At the stroke of midnight Wednesday, large swaths of content that Web surfers have gotten used to looking up every day started disappearing.
Visitors to Wikipedia who are trying to search the encyclopedia’s usual trivia-filled pages are instead greeted by a shadowy “W” and a message saying, “Imagine a World Without Free Knowledge” — unless they type in the words SOPA or Protect IP ACT.
Craigslist isn’t imposing a blackout per se, but before searchers can access the classified listings they’re hit with a message asking them to tell their senators and congressmen to oppose two online piracy bills working their way through Capitol Hill.
Related: How to get around the blackout
The online blackout is part of a protest by popular Internet sites against the House’s Stop Online Piracy Act (SOPA) and the Senate’s Protect Intellectual Property Act (PIPA). Companies argue that the bills would impose heavy regulatory costs, harm innovation, and give the government too much power to shut down Web sites accused of copyright violations even if they are later found to be innocent of the charges.
“The entire approach is philosophically wrongheaded,” Wikipedia founder Jimmy Wales said Tuesday evening in an interview with The Washington Post before the protest began.
If you fire up Google’s home page, you’ll also notice a change. Instead of a cheery Google Doodle, a black censorship bar has been hastily thrown over the logo (users can actually see the wrinkles). The message “Tell Congress: Please don’t censor the Web” is displayed under the search box. Click on the blackened logo or the link, and it directs you to a history of the anti-SOPA and anti-PIPA movement.
Head to the social news site Reddit, and you’ll see only a page of information on the bills that tells how to contact your local member Congress and gives updates on the live protests the Web site is staging across the country.
The twin bills were drafted to target foreign Web sites that illegally post copyrighted material from the United States. But these Web firms argue that the onus of blocking out pirated material rests on U.S. companies — search engines, aggregators and forums — who worry they’ll have to take on the role of policing every link on their Web sites.
Piracy is a problem, most of the companies acknowledge, but they say that these bills are too vague and don’t define who is responsible for making sure pirated material based on foreign sites aren’t showing up on American Web pages.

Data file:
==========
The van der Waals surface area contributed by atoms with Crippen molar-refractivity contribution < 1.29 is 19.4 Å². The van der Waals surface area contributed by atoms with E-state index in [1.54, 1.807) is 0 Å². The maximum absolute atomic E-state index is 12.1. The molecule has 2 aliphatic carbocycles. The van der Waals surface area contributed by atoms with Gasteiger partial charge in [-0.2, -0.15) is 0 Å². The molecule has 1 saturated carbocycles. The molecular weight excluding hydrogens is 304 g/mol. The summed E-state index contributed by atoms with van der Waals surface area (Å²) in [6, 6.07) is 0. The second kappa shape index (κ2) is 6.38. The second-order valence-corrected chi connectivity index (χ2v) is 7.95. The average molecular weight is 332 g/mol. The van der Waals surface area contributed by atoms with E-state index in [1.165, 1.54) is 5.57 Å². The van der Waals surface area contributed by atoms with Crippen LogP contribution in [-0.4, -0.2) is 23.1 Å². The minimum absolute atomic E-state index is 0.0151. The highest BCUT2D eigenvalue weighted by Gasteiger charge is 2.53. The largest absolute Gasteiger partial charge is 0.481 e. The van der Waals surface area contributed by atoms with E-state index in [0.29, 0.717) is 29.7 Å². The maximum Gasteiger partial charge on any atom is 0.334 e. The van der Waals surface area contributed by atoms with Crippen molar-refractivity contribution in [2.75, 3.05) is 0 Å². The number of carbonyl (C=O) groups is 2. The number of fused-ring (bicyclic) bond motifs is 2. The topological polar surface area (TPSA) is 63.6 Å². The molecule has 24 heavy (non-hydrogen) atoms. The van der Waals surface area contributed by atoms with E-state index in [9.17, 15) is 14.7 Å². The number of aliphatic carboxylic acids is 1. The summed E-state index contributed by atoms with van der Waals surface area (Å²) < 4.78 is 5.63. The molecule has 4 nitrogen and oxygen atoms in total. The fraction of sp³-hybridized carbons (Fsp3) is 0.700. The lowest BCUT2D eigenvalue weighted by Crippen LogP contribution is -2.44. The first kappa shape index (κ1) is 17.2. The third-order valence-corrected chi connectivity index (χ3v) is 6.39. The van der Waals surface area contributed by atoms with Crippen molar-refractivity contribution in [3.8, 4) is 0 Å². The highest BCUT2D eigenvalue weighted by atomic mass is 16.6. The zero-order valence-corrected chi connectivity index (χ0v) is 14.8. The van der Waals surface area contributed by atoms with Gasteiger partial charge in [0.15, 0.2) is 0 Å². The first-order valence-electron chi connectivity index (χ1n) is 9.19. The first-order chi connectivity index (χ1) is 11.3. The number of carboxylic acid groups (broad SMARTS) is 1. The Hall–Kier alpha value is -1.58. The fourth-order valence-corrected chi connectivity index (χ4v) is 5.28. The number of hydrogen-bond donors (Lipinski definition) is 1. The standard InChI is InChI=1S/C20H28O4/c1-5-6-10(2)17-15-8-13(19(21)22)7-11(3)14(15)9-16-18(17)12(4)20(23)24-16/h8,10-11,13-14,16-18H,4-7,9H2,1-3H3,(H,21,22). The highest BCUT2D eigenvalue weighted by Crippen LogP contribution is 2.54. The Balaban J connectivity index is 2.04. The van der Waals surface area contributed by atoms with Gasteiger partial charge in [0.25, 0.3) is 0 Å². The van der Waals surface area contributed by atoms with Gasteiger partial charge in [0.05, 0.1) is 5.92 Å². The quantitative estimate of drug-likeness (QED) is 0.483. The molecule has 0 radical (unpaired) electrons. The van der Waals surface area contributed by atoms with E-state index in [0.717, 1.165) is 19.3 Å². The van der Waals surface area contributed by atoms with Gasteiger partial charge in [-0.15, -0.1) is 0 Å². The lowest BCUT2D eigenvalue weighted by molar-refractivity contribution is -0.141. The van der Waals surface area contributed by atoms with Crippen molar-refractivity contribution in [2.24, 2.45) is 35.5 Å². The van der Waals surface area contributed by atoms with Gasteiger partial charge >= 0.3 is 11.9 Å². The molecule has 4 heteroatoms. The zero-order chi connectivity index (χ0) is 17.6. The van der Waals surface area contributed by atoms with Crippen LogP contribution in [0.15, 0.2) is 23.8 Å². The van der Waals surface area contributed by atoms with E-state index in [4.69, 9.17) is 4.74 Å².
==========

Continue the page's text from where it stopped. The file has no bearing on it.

Wales said that Congress should go after advertising and payments in dollars flowing to these sites rather than asking aggregators and others to sanitize their content.
“A lot of the provisions are much too loose. They need to have more protections for innocent sites,” he said.
Internet companies have been fighting the bill for months, and on Friday Rep. Lamar Smith (R-Texas), the sponsor of the House bill, offered a concession. He said he would drop the most controversial portion of SOPA, which would have blocked traffic to offending sites. In the Senate, Patrick Leahy (D-Vt.) has said he will consider a similar amendment to PIPA if the bill moves to the Senate floor. A cloture vote is scheduled in the Senate for Jan. 24.
The uproar has been so great that the White House weighed in on the debate on Saturday with a statement that expressed concern about the piracy bills.
Wales said he feels the changes offered by the legislators are not enough to make Wikipedia and other Internet companies support the bill.
“I think it would be better to burn them down and start over,” he said
The SOPA Strike was organized by the nonprofit Fight for The Future, which claims to have more than 10,000 participating Web sites taking part in the effort.
Reddit was the first to announce their plans to go dark last week, but other popular Web sites soon joined them. Mozilla, the nonprofit organization that publishes the Firefox browser, blacked out their U.S. Web pages. TwitPic has a black bar over its logo, as well; WordPress has covered all of its in black. Fark.com has gone white — with a tongue-in-cheek message that calls the bills a “perfect excuse” to stop collecting news.
The darkened Web sites represent some of the largest properties on the Internet: Google easily has the widest reach, received 187.1 million unique visitors in December, according to data from ComScore. Wikimedia and Craiglist also have broad audiences, reaching 83 million and 49.8 million unique visitors, respectively, in the same period. Reddit was visited by 4.8 million users last month. Another participant, Boing Boing, had 1.6 million visits.
But there are plenty of other sites that can keep a Web addict’s attention throughout the day: You can still buy and sell on eBay, watch a YouTube video and broadcast your frustration over the blackout to your friends and followers on Twitter and Facebook.
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